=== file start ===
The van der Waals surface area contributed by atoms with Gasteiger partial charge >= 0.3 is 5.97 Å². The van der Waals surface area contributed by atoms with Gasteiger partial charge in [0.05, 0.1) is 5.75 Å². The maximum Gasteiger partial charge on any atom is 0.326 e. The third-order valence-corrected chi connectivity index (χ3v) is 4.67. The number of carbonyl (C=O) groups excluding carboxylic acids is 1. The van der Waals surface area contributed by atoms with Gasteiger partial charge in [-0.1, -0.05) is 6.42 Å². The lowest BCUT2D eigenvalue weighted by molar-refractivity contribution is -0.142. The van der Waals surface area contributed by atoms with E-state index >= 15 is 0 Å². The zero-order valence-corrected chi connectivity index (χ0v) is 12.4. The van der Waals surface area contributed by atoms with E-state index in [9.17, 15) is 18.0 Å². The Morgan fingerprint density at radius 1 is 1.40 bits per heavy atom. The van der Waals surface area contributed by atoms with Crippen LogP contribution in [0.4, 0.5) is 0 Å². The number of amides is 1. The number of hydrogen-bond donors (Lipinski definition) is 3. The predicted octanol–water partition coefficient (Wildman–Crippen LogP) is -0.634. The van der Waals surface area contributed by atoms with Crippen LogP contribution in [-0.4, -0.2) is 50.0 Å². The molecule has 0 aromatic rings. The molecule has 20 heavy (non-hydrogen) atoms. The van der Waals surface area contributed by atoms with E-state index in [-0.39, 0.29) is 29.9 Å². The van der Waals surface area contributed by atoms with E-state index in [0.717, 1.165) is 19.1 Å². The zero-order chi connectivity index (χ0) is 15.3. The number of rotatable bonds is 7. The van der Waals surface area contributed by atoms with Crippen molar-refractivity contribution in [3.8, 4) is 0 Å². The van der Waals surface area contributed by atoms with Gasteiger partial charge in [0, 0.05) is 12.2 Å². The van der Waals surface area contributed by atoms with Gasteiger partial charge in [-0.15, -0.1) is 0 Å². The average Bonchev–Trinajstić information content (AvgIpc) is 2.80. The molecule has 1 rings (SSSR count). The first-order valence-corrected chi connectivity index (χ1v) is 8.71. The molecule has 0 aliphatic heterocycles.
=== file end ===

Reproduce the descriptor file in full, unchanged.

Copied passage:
The van der Waals surface area contributed by atoms with Gasteiger partial charge >= 0.3 is 5.97 Å². The van der Waals surface area contributed by atoms with Gasteiger partial charge in [0.05, 0.1) is 5.75 Å². The maximum Gasteiger partial charge on any atom is 0.326 e. The third-order valence-corrected chi connectivity index (χ3v) is 4.67. The number of carbonyl (C=O) groups excluding carboxylic acids is 1. The van der Waals surface area contributed by atoms with Gasteiger partial charge in [-0.1, -0.05) is 6.42 Å². The lowest BCUT2D eigenvalue weighted by molar-refractivity contribution is -0.142. The van der Waals surface area contributed by atoms with E-state index >= 15 is 0 Å². The zero-order valence-corrected chi connectivity index (χ0v) is 12.4. The van der Waals surface area contributed by atoms with E-state index in [9.17, 15) is 18.0 Å². The Morgan fingerprint density at radius 1 is 1.40 bits per heavy atom. The van der Waals surface area contributed by atoms with Crippen LogP contribution in [0.4, 0.5) is 0 Å². The number of amides is 1. The number of hydrogen-bond donors (Lipinski definition) is 3. The predicted octanol–water partition coefficient (Wildman–Crippen LogP) is -0.634. The van der Waals surface area contributed by atoms with Crippen LogP contribution in [-0.4, -0.2) is 50.0 Å². The molecule has 0 aromatic rings. The molecule has 20 heavy (non-hydrogen) atoms. The van der Waals surface area contributed by atoms with E-state index in [-0.39, 0.29) is 29.9 Å². The van der Waals surface area contributed by atoms with E-state index in [0.717, 1.165) is 19.1 Å². The zero-order chi connectivity index (χ0) is 15.3. The number of rotatable bonds is 7. The van der Waals surface area contributed by atoms with Crippen molar-refractivity contribution in [3.8, 4) is 0 Å². The van der Waals surface area contributed by atoms with Gasteiger partial charge in [0, 0.05) is 12.2 Å². The van der Waals surface area contributed by atoms with Gasteiger partial charge in [-0.15, -0.1) is 0 Å². The average Bonchev–Trinajstić information content (AvgIpc) is 2.80. The molecule has 1 rings (SSSR count). The first-order valence-corrected chi connectivity index (χ1v) is 8.71. The molecule has 0 aliphatic heterocycles.